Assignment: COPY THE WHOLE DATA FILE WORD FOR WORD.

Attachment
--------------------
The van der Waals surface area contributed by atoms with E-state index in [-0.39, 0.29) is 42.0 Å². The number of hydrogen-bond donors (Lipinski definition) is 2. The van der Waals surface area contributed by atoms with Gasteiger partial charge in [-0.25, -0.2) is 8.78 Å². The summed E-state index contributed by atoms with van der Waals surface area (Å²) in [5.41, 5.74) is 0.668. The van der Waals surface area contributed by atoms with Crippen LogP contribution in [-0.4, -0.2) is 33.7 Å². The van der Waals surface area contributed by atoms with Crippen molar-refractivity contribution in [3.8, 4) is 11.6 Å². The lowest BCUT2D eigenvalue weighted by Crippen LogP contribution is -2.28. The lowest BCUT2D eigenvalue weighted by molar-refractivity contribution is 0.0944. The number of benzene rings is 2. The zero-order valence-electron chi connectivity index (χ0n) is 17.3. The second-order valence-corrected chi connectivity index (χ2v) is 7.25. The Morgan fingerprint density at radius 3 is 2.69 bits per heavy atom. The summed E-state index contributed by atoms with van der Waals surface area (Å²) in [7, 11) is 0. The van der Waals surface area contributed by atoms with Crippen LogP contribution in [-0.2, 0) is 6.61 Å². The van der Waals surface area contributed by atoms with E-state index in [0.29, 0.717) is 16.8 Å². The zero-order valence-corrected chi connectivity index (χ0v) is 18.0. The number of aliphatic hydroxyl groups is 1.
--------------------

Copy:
The van der Waals surface area contributed by atoms with E-state index in [-0.39, 0.29) is 42.0 Å². The number of hydrogen-bond donors (Lipinski definition) is 2. The van der Waals surface area contributed by atoms with Gasteiger partial charge in [-0.25, -0.2) is 8.78 Å². The summed E-state index contributed by atoms with van der Waals surface area (Å²) in [5.41, 5.74) is 0.668. The van der Waals surface area contributed by atoms with Crippen LogP contribution in [-0.4, -0.2) is 33.7 Å². The van der Waals surface area contributed by atoms with Crippen molar-refractivity contribution in [3.8, 4) is 11.6 Å². The lowest BCUT2D eigenvalue weighted by Crippen LogP contribution is -2.28. The lowest BCUT2D eigenvalue weighted by molar-refractivity contribution is 0.0944. The number of benzene rings is 2. The zero-order valence-electron chi connectivity index (χ0n) is 17.3. The second-order valence-corrected chi connectivity index (χ2v) is 7.25. The Morgan fingerprint density at radius 3 is 2.69 bits per heavy atom. The summed E-state index contributed by atoms with van der Waals surface area (Å²) in [7, 11) is 0. The van der Waals surface area contributed by atoms with Crippen LogP contribution in [-0.2, 0) is 6.61 Å². The van der Waals surface area contributed by atoms with E-state index in [0.29, 0.717) is 16.8 Å². The zero-order valence-corrected chi connectivity index (χ0v) is 18.0. The number of aliphatic hydroxyl groups is 1.